Choosing when to take Social Security benefits is an important decision that will affect the rest of your retirement. How much you receive each month will depend directly on the age at which you claim, so it's crucial to take this decision seriously.
Many experts recommend waiting until 70 to claim, because that will allow you to collect as much as possible each month. However, there's one key reason you should consider claiming much sooner than that: to avoid regret.
The decision you can't reverse
One little-known fact about Social Security is that if you claim too early, you have one opportunity to change your mind. As long as you withdraw your application within 12 months of claiming and are able to pay back the benefits you've already received, you can reverse your decision and wait until later to file.
But if you delay benefits and then change your mind, you can't go back in time and claim earlier. This means that if you decide to delay Social Security, you'll need to be positive it's the right decision.
It can be nearly impossible, though, to know whether delaying benefits is really the right move. What if, for example, you wait until 70 to claim but then develop health issues soon after? What if age starts to take its toll on your body and you can't enjoy all the activities you'd planned? Delaying benefits means betting your retirement on remaining healthy, and that's a factor you can't always control.
Retirement isn't over if your health starts to decline. But it can be more challenging to enjoy certain activities. If you're waiting until your 70s to retire, you might miss out on things you could have done if you'd claimed Social Security earlier.
When is the best age to claim?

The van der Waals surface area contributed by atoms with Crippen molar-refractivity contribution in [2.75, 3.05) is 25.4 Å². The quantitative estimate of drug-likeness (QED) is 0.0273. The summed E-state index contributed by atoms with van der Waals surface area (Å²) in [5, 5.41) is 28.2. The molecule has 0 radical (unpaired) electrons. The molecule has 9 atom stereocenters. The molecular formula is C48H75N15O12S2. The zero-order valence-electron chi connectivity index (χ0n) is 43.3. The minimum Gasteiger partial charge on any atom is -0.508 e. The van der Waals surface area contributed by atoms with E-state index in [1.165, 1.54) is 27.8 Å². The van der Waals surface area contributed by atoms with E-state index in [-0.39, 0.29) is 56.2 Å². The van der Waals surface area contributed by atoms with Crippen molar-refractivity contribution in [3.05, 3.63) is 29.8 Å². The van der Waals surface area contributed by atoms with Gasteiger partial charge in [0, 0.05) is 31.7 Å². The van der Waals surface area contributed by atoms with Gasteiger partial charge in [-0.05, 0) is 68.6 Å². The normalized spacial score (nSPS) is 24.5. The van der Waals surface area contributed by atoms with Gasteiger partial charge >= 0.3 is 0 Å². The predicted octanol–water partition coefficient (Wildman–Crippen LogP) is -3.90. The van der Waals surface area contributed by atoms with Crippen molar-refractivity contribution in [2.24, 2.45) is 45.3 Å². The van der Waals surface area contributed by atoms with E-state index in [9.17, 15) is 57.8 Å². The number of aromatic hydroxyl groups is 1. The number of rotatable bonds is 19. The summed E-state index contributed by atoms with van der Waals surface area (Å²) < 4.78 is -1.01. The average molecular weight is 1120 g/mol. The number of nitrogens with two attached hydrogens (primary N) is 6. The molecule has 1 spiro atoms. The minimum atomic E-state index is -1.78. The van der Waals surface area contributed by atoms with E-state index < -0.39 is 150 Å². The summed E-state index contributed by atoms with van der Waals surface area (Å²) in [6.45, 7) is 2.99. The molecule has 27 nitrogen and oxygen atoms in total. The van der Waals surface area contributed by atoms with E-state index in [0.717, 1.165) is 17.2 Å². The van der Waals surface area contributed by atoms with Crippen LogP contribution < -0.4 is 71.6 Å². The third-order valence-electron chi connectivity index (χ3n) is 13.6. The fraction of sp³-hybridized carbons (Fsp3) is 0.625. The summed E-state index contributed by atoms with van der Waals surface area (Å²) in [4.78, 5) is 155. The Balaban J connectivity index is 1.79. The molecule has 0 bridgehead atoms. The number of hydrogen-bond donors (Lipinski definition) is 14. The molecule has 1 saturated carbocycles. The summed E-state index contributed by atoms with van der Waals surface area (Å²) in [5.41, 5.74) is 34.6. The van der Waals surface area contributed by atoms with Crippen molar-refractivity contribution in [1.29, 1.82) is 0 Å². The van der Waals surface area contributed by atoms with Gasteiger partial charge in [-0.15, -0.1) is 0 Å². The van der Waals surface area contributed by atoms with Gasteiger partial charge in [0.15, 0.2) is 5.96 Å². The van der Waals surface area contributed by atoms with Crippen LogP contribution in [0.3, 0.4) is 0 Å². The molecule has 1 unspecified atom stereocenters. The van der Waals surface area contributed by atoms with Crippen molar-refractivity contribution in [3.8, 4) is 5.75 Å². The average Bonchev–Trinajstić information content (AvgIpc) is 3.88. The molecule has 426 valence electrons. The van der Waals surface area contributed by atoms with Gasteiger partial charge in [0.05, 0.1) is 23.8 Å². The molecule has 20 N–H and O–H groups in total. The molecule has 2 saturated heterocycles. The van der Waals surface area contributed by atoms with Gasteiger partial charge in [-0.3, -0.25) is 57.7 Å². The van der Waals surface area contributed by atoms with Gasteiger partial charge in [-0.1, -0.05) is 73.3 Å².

There's not necessarily a "right" age to file for Social Security, because it will depend on your unique situation. Claiming sooner rather than later can be a smart move for many retirees, but keep in mind you won't receive as much each month by going this route.
By claiming as early as possible, at 62, you'll face a permanent benefit reduction of up to 30% compared to your full retirement benefit. You'll also give up delayed retirement credits that could've boosted your benefit by up to 32%, depending on your age. If you have a healthy stash of savings, these smaller Social Security checks may not have a significant effect on your retirement lifestyle. But if you're going to be pinching pennies, claiming early could make it more difficult to make ends meet.
One option to consider is retiring early and then also delaying benefits. Although many people choose to retire and file for Social Security at the same time, you can do one before the other. But if you retire in your early 60s and then wait until 70 to claim benefits, you'll need to be sure your savings can cover your expenses during that gap. If you drain your retirement fund just to collect larger Social Security checks, delaying benefits might not be worth it.
When you're deciding what age at which to claim, think about what's most important to you during retirement. Are you willing to live on less so you can have more time enjoying your senior years? Then claiming earlier might be your best bet. But if you'd rather have more spending money each month and are willing to risk the chance of regretting your decision, delaying benefits might be the way to go.
Regardless of which option you choose, be sure you've put plenty of thought into your decision. Your retirement depends on it.